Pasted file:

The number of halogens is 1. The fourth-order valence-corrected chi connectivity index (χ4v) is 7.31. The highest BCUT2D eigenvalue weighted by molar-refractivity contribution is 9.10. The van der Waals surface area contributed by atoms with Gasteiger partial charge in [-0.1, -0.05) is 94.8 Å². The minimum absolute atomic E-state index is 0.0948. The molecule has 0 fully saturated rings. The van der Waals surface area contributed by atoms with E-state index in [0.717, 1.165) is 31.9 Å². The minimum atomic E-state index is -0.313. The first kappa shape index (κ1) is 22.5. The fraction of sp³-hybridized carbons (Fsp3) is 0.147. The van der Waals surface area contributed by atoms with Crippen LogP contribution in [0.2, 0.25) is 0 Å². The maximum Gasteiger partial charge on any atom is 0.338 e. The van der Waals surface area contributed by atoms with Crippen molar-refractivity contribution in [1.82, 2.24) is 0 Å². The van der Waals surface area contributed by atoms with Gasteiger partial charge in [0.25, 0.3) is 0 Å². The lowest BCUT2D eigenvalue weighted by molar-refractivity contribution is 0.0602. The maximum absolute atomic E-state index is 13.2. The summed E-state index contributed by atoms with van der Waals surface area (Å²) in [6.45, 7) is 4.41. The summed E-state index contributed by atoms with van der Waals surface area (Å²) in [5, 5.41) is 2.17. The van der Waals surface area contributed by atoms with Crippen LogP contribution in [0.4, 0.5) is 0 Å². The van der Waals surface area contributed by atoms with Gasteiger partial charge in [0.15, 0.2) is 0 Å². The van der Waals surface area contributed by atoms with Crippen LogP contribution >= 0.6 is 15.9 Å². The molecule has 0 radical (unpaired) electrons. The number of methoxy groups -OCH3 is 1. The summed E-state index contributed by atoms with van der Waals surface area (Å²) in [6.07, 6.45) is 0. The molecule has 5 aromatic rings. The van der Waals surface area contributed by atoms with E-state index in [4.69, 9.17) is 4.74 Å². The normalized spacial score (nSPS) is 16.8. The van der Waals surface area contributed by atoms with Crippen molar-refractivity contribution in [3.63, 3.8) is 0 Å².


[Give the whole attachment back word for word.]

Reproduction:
The number of halogens is 1. The fourth-order valence-corrected chi connectivity index (χ4v) is 7.31. The highest BCUT2D eigenvalue weighted by molar-refractivity contribution is 9.10. The van der Waals surface area contributed by atoms with Gasteiger partial charge in [-0.1, -0.05) is 94.8 Å². The minimum absolute atomic E-state index is 0.0948. The molecule has 0 fully saturated rings. The van der Waals surface area contributed by atoms with E-state index in [0.717, 1.165) is 31.9 Å². The minimum atomic E-state index is -0.313. The first kappa shape index (κ1) is 22.5. The fraction of sp³-hybridized carbons (Fsp3) is 0.147. The van der Waals surface area contributed by atoms with Crippen LogP contribution in [0.2, 0.25) is 0 Å². The maximum Gasteiger partial charge on any atom is 0.338 e. The van der Waals surface area contributed by atoms with Crippen molar-refractivity contribution in [1.82, 2.24) is 0 Å². The van der Waals surface area contributed by atoms with Gasteiger partial charge in [0.25, 0.3) is 0 Å². The lowest BCUT2D eigenvalue weighted by molar-refractivity contribution is 0.0602. The maximum absolute atomic E-state index is 13.2. The summed E-state index contributed by atoms with van der Waals surface area (Å²) in [6.45, 7) is 4.41. The summed E-state index contributed by atoms with van der Waals surface area (Å²) in [5, 5.41) is 2.17. The van der Waals surface area contributed by atoms with Crippen LogP contribution in [0.4, 0.5) is 0 Å². The van der Waals surface area contributed by atoms with Gasteiger partial charge in [0.15, 0.2) is 0 Å². The van der Waals surface area contributed by atoms with Crippen LogP contribution >= 0.6 is 15.9 Å². The molecule has 0 radical (unpaired) electrons. The number of methoxy groups -OCH3 is 1. The summed E-state index contributed by atoms with van der Waals surface area (Å²) in [6.07, 6.45) is 0. The molecule has 5 aromatic rings. The van der Waals surface area contributed by atoms with E-state index in [4.69, 9.17) is 4.74 Å². The normalized spacial score (nSPS) is 16.8. The van der Waals surface area contributed by atoms with Crippen molar-refractivity contribution in [3.63, 3.8) is 0 Å².